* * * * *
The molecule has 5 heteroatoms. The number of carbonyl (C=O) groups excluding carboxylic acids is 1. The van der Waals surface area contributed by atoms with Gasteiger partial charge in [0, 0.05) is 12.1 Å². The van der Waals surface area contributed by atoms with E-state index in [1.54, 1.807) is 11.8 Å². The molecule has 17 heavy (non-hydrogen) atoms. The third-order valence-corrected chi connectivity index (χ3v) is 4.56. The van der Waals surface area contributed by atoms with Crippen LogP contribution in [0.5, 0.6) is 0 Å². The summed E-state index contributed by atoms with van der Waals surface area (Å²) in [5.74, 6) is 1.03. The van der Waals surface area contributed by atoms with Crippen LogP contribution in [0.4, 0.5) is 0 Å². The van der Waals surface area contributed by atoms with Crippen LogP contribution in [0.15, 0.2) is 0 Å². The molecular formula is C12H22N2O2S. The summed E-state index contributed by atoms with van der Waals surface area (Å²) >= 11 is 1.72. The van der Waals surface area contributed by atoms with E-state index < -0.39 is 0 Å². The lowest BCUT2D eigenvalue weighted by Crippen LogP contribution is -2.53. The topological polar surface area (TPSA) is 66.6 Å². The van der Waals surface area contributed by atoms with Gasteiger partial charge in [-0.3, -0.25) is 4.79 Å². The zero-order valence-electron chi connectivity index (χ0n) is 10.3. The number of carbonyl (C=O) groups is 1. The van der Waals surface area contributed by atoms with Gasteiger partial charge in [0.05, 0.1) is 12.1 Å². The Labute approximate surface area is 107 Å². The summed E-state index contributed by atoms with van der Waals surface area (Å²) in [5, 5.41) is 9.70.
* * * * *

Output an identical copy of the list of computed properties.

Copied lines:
The molecule has 5 heteroatoms. The number of carbonyl (C=O) groups excluding carboxylic acids is 1. The van der Waals surface area contributed by atoms with Gasteiger partial charge in [0, 0.05) is 12.1 Å². The van der Waals surface area contributed by atoms with E-state index in [1.54, 1.807) is 11.8 Å². The molecule has 17 heavy (non-hydrogen) atoms. The third-order valence-corrected chi connectivity index (χ3v) is 4.56. The van der Waals surface area contributed by atoms with Crippen LogP contribution in [0.5, 0.6) is 0 Å². The summed E-state index contributed by atoms with van der Waals surface area (Å²) in [5.74, 6) is 1.03. The van der Waals surface area contributed by atoms with Crippen LogP contribution in [0.4, 0.5) is 0 Å². The van der Waals surface area contributed by atoms with Crippen LogP contribution in [0.15, 0.2) is 0 Å². The molecular formula is C12H22N2O2S. The summed E-state index contributed by atoms with van der Waals surface area (Å²) >= 11 is 1.72. The van der Waals surface area contributed by atoms with E-state index < -0.39 is 0 Å². The lowest BCUT2D eigenvalue weighted by Crippen LogP contribution is -2.53. The topological polar surface area (TPSA) is 66.6 Å². The van der Waals surface area contributed by atoms with Gasteiger partial charge in [-0.3, -0.25) is 4.79 Å². The zero-order valence-electron chi connectivity index (χ0n) is 10.3. The number of carbonyl (C=O) groups is 1. The van der Waals surface area contributed by atoms with Gasteiger partial charge in [0.05, 0.1) is 12.1 Å². The Labute approximate surface area is 107 Å². The summed E-state index contributed by atoms with van der Waals surface area (Å²) in [5, 5.41) is 9.70.